Google’s Chrome OS may not match Android in terms of distribution, but the company is hoping it can eventually incorporate Android applications in order to provide a more seamless experience for users of both operating systems.
At I/O 2014, Google teased us with a preview of Android apps running on Chrome OS. Today, the company made that functionality somewhat official by launching the beta version of App Runtime for Chrome.
The first batch Android apps to hit Chrome OS includes Vine and Evernote, which we saw demoed at Google I/O, as well as Duolingo and Sight Words. Google says it will be working with a “select group of Android developers” to bring more Android apps to Chrome OS, but it sounds like it might be a while before we see any significant number of Android apps on Chrome OS devices.
The upside to Google taking its time is that process for developers should be pretty smooth once Google works everything out and App Runtime loses the beta tag. In fact, according to ArsTechnica, this doesn’t even require porting. Instead, it’s all done via an Android Stack within Native Client. This means developers don’t need to port or modify their code, however, Google admits devs may want to tweak apps based on the additional hardware that Chrome OS devices offer (like the keyboard).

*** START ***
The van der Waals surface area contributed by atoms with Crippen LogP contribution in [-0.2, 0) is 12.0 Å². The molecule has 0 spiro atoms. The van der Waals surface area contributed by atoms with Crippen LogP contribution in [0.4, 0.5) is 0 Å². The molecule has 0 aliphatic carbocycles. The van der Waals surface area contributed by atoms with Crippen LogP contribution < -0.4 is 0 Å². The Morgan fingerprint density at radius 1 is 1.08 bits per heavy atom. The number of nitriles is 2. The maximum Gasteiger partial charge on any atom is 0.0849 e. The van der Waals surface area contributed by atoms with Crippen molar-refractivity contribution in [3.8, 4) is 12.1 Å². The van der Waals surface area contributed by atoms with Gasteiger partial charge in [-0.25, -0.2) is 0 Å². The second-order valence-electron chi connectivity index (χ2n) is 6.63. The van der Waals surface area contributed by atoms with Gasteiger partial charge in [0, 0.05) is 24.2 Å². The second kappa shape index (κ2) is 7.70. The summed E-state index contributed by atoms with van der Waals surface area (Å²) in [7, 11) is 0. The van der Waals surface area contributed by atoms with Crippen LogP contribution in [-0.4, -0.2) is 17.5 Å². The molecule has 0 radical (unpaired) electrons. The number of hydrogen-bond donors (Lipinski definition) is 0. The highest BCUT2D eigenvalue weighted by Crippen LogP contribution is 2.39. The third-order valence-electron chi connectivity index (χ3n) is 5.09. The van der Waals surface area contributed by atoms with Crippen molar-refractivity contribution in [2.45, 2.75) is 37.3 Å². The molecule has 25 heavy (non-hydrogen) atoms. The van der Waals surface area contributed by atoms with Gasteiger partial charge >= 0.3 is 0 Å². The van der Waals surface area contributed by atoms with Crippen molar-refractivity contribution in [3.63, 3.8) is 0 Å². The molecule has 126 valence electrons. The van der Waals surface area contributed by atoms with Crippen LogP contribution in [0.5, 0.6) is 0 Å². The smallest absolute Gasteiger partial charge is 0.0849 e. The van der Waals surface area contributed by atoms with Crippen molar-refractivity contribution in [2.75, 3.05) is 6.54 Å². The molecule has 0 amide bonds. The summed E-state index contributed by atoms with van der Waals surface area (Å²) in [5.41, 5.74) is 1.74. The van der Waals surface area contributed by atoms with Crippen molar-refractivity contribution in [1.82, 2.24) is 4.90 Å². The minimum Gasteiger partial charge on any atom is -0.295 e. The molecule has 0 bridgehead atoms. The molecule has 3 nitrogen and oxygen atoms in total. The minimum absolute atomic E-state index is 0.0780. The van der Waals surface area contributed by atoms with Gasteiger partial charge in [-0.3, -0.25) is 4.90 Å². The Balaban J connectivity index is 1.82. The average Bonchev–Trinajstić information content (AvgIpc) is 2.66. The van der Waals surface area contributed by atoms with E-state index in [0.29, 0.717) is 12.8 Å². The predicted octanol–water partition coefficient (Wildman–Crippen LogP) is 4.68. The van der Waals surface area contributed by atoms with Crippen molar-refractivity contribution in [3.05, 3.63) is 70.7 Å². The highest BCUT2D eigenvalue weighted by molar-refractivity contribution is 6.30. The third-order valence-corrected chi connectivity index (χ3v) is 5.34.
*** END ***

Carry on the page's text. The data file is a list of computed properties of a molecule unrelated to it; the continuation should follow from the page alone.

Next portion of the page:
This matches up with what Google told developers at I/O. The company said it wanted to bring Android apps to Chrome OS in a way that was both thoughtful and intuitive while requiring as few modifications as possible from developers. Building an entire Android stack within Native Client certainly achieves that goal.
Google is taking suggestions for apps that you want to see on Chrome. Here’s the Google form where you can add your favourite apps to the list.